How did I miss talking about Tomoko showing me pruning strategy? After the devastation of the 2016 hail some people found healing in converting Guyot Simple to Guyot Poussard. Here we are in Savigny in Chandon de Briailles’s parcel of Aux Fourneaux. I’ve been visiting Tomoko since 2014 and tasting those early vintages of her gorgeous Chantreves, her negoçe project. Her day job is working in the Chandon vines. And her talent, immense.
And after its haircut, the vine looked like this…
And how did Jane et Sylvain in Gevrey fall out of TFL?
Good question. I like the wines. A lot. In his cave, tasting the wines, Sylvain looked at me amused, what the hell was an American doing coming to see him? The only one other than myself who ever knocked on his door was David Lillie. I don’t think he took me seriously at first. The thing about Sylvain? He’s just a guy. He makes wine. He doesn’t push it. He doesn’t tamper with shit. He used yeast—once. There’s a mix of fiberglass, concrete and old oak. 50% whole cluster. He just makes it and farms organically (stopped herbicide in 1997. Organic since 2000. Certified since 2007.) because it matters. Are they one of the more overlooked winemakers in Burgundy? Methinks yes. The wines are not flashy, but they are honest and enjoyable and a happy price. His 2015s avoid the harshness of many others. Down to the Passetoutgrain, the wines are good at any level.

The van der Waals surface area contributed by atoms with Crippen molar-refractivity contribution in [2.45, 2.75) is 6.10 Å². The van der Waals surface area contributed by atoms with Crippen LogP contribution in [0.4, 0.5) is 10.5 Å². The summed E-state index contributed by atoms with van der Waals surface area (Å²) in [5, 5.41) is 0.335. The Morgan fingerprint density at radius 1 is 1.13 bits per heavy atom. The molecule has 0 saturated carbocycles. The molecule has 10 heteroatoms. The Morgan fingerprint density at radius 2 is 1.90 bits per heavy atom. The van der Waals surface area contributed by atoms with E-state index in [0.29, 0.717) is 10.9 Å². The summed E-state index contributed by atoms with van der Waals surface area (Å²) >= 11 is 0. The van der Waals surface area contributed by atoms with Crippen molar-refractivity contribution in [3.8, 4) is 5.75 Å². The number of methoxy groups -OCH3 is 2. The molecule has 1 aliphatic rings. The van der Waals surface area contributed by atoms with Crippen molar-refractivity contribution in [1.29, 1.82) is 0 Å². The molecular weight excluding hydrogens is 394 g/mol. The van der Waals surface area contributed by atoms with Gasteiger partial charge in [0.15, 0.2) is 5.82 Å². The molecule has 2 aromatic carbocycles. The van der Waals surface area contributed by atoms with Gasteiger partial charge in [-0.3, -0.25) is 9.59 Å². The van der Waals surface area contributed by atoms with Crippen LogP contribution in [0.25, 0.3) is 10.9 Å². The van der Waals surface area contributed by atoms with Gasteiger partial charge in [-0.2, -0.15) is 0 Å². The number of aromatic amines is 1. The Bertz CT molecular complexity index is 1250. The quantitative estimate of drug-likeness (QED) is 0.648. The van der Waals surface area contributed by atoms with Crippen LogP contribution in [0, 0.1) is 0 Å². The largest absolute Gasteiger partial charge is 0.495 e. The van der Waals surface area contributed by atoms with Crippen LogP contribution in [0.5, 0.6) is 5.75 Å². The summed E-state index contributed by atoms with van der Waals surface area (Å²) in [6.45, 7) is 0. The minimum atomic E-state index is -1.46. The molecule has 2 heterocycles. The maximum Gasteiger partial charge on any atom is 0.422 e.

The next day there was the so called micro-négoce. That would be a quickie visit to Andrew Nielson, one of the Australians (like Jane Eyre) working in Burgundy. He has inherited the old tiny winery in the middle of Beaune that had housed Philippe Pacalet and then Fanny Sabre. He’s a large, lumbering man with a cloud of frizz tucked in, trying not to be his halo. I walked in, there was a stack of Chauvet books. I’m the suspicious sort, I wondered if it were there for effect, or because I knew that Jon Bonné had visited before me. Maybe he picked up on it, ‘cause we didn’t exactly hit it off. “We make wine I want to drink,” he said. That means soify though no cold carbonic here. His 2016 are worth looking for.
He also is known for his pretty kegs of wine and vinification of individual plots from Beaujo to Savigny. He uses some SO2, not much. Somewhere in the middle of the short 40 minutes I had, we warmed to each other.
The wines? They’re good. Solidly made. Lively. Had some personality.
We parted on a rosé. It was mousy. “What will you do?” I asked him.